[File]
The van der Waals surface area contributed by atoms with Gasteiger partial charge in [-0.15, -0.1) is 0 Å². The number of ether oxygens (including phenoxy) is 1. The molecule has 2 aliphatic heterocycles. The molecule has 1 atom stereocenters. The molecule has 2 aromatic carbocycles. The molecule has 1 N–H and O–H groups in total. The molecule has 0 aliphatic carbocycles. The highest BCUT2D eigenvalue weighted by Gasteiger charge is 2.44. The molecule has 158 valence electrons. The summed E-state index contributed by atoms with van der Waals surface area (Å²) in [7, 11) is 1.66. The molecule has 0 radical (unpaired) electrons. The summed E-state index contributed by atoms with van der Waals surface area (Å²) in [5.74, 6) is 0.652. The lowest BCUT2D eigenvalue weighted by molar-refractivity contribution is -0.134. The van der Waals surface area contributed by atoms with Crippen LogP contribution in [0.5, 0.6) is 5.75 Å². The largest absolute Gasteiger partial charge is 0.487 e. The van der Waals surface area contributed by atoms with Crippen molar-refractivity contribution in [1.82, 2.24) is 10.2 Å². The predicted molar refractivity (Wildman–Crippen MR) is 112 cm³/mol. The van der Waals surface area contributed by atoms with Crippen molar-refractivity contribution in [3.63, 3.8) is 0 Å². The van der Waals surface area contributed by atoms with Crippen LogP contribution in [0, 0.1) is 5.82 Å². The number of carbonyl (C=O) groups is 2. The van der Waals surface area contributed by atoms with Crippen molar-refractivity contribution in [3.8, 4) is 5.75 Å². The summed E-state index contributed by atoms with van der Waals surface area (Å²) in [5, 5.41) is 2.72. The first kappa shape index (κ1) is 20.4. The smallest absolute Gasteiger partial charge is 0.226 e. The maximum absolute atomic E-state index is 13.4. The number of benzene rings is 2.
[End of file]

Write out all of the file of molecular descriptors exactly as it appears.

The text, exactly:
The van der Waals surface area contributed by atoms with Gasteiger partial charge in [-0.15, -0.1) is 0 Å². The number of ether oxygens (including phenoxy) is 1. The molecule has 2 aliphatic heterocycles. The molecule has 1 atom stereocenters. The molecule has 2 aromatic carbocycles. The molecule has 1 N–H and O–H groups in total. The molecule has 0 aliphatic carbocycles. The highest BCUT2D eigenvalue weighted by Gasteiger charge is 2.44. The molecule has 158 valence electrons. The summed E-state index contributed by atoms with van der Waals surface area (Å²) in [7, 11) is 1.66. The molecule has 0 radical (unpaired) electrons. The summed E-state index contributed by atoms with van der Waals surface area (Å²) in [5.74, 6) is 0.652. The lowest BCUT2D eigenvalue weighted by molar-refractivity contribution is -0.134. The van der Waals surface area contributed by atoms with Crippen LogP contribution in [0.5, 0.6) is 5.75 Å². The largest absolute Gasteiger partial charge is 0.487 e. The van der Waals surface area contributed by atoms with Crippen molar-refractivity contribution in [1.82, 2.24) is 10.2 Å². The predicted molar refractivity (Wildman–Crippen MR) is 112 cm³/mol. The van der Waals surface area contributed by atoms with Crippen molar-refractivity contribution in [3.63, 3.8) is 0 Å². The van der Waals surface area contributed by atoms with Crippen LogP contribution in [0, 0.1) is 5.82 Å². The number of carbonyl (C=O) groups is 2. The van der Waals surface area contributed by atoms with Crippen molar-refractivity contribution in [3.8, 4) is 5.75 Å². The summed E-state index contributed by atoms with van der Waals surface area (Å²) in [5, 5.41) is 2.72. The first kappa shape index (κ1) is 20.4. The smallest absolute Gasteiger partial charge is 0.226 e. The maximum absolute atomic E-state index is 13.4. The number of benzene rings is 2.